Some recent series report results after hand-assisted LNU (HALNU), but oncologic outcomes are limited. Wolf et al. evaluated 54 patients who underwent HALNU with median follow-up of 25 months [21]. Urothelial recurrences occurred in 66% patients. History of bladder tumors was associated with urothelial recurrence. Nonurothelial recurrences were found in 25% of the patients at a mean 10.4 months follow-up. Age and grade correlated with nonurothelial recurrence. The 2 and 3-year cancer-specific survival were 86% and 80%, respectively. Organ-confined disease and nonorgan-confined disease were associated with a 3-year survival of 100% and 36%, respectively. High-grade disease correlated with poorer 3-year cancer-specific survival. Chung et al. (2007) also described comparable recurrence free, 3-year cancer-specific and overall survivals in 39 patients after HALNU (median follow-up 48 months) and 41 patients after ONU (median follow-up 62 months) [22].

The propensity for dissemination of high-grade TCC is well known. An important concern with laparoscopic approach is port site metastasis. Seven cases have been published so far. No surgical bag was used in six cases and the surgical bag was torn during retrieval of the specimen in one case [22].

Recently, the importance of extended lymph node dissection for bladder cancer regarding staging and prognosis has been established. Given the histological similarity between bladder cancer and upper tract TCC, lymphadenectomy should also be important for the management of upper tract TCC. Kondo et al. (2007) evaluated 169 patients that underwent open nephroureterectomy divided in 3 different groups: complete lymphadenectomy, incomplete lymphadenectomy, and no lymphadenectomy [23]. Extended lymphadenectomy improved survival in patients with pT3 stage or higher. On multivariate analysis, complete lymphadenectomy, T stage and grade were significant prognostic factors for cancer-specific survival. Brausi et al. (2007) reported retroperitoneal lymph node dissection and T stage as the only independent significant prognostic factors on overall survival [24]. Busby et al. (2006) found no difference between ONU and LNU concerning number of lymph nodes retrieved, median number of positive nodes retrieved, and median density of positive nodes, showing that lymphadenectomy can be performed in the laparoscopic approach as adequately as in open approach [25].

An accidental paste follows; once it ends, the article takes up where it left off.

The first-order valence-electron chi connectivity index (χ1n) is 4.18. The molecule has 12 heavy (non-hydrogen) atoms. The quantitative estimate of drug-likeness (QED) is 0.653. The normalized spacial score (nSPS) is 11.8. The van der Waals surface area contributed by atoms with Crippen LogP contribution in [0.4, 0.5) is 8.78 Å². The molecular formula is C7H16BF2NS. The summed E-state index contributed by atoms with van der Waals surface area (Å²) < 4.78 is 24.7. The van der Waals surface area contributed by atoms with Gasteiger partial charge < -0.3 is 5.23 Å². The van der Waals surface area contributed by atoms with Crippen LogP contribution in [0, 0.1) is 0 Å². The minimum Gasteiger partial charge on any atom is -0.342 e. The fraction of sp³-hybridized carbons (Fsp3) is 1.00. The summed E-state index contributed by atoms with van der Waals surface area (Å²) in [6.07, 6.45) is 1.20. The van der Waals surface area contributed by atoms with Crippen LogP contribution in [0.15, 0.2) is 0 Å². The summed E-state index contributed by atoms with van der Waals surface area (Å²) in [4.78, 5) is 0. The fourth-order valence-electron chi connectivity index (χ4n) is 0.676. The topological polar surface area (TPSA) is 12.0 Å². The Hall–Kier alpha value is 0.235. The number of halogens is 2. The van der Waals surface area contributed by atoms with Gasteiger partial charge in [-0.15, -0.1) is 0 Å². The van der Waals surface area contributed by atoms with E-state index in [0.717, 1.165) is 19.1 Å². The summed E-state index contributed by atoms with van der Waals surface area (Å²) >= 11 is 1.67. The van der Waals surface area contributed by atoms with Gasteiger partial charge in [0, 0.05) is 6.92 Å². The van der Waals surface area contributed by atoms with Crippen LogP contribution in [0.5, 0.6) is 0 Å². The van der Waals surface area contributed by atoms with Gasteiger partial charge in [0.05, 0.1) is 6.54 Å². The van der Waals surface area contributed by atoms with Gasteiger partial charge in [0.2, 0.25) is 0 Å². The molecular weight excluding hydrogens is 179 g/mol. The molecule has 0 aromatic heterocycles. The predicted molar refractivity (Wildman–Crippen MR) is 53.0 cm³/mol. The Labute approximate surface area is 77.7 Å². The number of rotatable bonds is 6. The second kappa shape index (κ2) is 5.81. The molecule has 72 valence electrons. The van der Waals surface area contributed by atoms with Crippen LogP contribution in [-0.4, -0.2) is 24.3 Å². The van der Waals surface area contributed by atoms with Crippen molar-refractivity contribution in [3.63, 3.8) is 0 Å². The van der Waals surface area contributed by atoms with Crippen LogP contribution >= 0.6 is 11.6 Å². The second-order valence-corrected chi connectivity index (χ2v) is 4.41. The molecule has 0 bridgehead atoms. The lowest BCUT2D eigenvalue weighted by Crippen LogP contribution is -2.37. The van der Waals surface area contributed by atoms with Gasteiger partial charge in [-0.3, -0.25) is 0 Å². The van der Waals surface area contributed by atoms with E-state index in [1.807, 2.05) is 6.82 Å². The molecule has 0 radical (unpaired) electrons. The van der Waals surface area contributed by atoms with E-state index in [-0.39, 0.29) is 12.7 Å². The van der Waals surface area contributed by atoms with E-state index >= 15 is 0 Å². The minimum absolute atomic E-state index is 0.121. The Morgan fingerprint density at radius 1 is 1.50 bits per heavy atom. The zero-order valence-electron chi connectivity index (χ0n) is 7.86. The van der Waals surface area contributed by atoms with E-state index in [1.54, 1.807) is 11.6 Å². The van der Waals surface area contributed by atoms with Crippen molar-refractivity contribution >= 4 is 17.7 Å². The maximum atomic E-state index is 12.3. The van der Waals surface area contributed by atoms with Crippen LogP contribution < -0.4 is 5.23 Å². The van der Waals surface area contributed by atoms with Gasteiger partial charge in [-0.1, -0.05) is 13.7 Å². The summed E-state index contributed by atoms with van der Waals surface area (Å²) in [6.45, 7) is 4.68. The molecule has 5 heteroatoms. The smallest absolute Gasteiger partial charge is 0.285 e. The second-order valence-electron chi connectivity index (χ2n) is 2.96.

Intermediate oncological outcomes after LNU are similar to ONU. Series combining long follow-up and large number of patients are lacking. Finally, to confirm these previous encouraging findings, prospective randomized trials are still needed Table 1 summarizes the oncological outcomes after LNU.

4. Conclusion

Many centers worldwide are now performing LNU. Contemporary series have demonstrated technical feasibility and safety. The management of distal ureter is still debated. Although large series of 5-year oncologic data are not yet available in the LNU literature, reports indicate that intermediate and long-term oncological outcomes are similar to ORC. Carefully designed prospective randomized trials comparing LNU and ONU are necessary to define the role of these modalities in the current and future management of upper tract TCC.